• Possibly Facebook feel more authentic though (and maybe it actually is) because when someone is addressing several different audiences–close friends, family, colleagues, other communities to which she belongs, she cannot address all of them at once. So some actions or posts or status updates are aimed more at one group or another, but everyone may see them. So it may be that Facebook does offer a more rounded or more integrated picture. But as privacy controls improve and as more people use them to filter the content the present to each group, this complete picture maybe be fragmented–hard to predict.

So those are some of the ideas I am thinking about, and now the question is how to gather data on them, since most facebook profiles are closed to non-friends, but I can hardly make any claims based only on what I see my own friends doing.

So, back to the visit; I had two very nice dinners, first at De Kater, where I had some amazing salmon stuffed with shrimp, and the next night at Sam Sam, where I had duck breast that was quite good too. While at Sam Sam I also tried a drink that combined beer and Sprite, and that was a little weird, but ok.

Silly to mention the food in the middle, but it was very good…. Anyway, I met a lot of nice people in the IS & CM department who are all working on interesting stuff. I won’t put all the individual links in with the names; they can be found through the department page linked above. But I enjoyed speaking at length with Bjorn Kijl, Michel Ehrenhard, Romana Aziz, Roland Muller, and of course Elfi. Also I had a very interesting talk with the head of the department, Jos van Hillegersberg, and I spoke a lot with Celeste Wilderom who was also hosting me at her house. Everyone has statements about their research on their homepages, though I’m not sure it’s all up to date, but anyway, some of them are looking at social networks in ways that relate to my work with Facebook, and some lokk at organizational change and communication, among other things. That actually has some connections to my other project on the institutionalization of new media in the Netherlands. I am looking at new media groups rather than business, but many of the issues are similar, particularly because now ICTs have such a strong effect on everything.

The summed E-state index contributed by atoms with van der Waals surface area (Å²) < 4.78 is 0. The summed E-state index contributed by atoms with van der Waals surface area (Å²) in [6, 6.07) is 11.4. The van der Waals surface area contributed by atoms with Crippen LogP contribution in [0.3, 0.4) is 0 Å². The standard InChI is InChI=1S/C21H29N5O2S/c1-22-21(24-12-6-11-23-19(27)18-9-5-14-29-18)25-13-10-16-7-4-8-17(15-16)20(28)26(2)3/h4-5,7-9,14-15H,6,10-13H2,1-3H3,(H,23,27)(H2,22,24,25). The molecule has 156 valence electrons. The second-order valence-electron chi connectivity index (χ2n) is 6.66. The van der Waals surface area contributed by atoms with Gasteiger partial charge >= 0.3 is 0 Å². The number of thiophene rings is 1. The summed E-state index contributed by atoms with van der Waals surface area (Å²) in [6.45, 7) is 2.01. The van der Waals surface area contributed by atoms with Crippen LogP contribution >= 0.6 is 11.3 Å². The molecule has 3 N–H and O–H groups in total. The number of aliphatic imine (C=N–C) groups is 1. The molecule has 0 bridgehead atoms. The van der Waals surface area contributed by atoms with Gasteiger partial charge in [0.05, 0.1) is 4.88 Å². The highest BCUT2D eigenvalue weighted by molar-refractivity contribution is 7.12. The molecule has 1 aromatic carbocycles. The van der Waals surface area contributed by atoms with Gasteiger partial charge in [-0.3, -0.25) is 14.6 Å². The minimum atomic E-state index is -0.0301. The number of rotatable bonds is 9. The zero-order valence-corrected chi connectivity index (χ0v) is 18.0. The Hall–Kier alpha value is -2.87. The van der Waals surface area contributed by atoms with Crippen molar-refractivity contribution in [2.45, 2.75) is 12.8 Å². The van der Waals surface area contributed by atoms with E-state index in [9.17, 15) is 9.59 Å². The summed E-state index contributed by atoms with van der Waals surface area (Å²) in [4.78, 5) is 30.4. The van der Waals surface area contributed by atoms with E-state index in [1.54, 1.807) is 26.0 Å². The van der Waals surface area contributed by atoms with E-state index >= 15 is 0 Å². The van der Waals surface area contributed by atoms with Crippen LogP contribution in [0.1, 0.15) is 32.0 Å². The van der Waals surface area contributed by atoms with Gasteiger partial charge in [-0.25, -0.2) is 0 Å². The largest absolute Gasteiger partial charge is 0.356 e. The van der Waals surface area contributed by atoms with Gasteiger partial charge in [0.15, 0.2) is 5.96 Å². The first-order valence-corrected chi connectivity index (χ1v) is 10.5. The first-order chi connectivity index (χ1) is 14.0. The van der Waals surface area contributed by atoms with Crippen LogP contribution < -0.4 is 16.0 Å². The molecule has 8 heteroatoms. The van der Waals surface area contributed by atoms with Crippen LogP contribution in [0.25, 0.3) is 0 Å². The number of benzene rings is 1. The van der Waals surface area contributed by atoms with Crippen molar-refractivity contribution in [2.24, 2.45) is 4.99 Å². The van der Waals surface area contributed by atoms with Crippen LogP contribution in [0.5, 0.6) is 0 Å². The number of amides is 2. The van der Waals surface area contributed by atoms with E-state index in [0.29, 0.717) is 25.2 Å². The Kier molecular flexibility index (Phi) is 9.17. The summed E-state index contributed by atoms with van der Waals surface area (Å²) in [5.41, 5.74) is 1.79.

Staying with Celeste was a treat–she has a very nice house! But also, it was my first time to stay in in a family house and so I went with her to drop off her daughters at school and got to see a bit of Dutch family life. This post has grown quite long now, so I will end it here. I about an hour I go to the train station to make my journey back to Rotterdam. Hopefully when I return I can get my stupid chipcard sorted out (I managed to foul it up again) and I will have a chance to upload some pictures. –So the posts here will get a bit out of sequence as I back up to add those.

Talk at University of Twente

Now it’s official; I will give a talk at University of Twente on June 25th. Here’s the blurb:

A preliminary report on how scholars perceive their social network/audience on Facebook, and what effect the risk of and real border-crossing or transgressive behavior has for them personally and professionally with their colleagues. –So in other words shifting the focus the what students are doing or how they perceive us to what we scholars are doing and how we perceive each other. I make a rhetorical analysis of gestures that are exchanged between users, and in particular discuss how these gestures may help create a feeling of presence.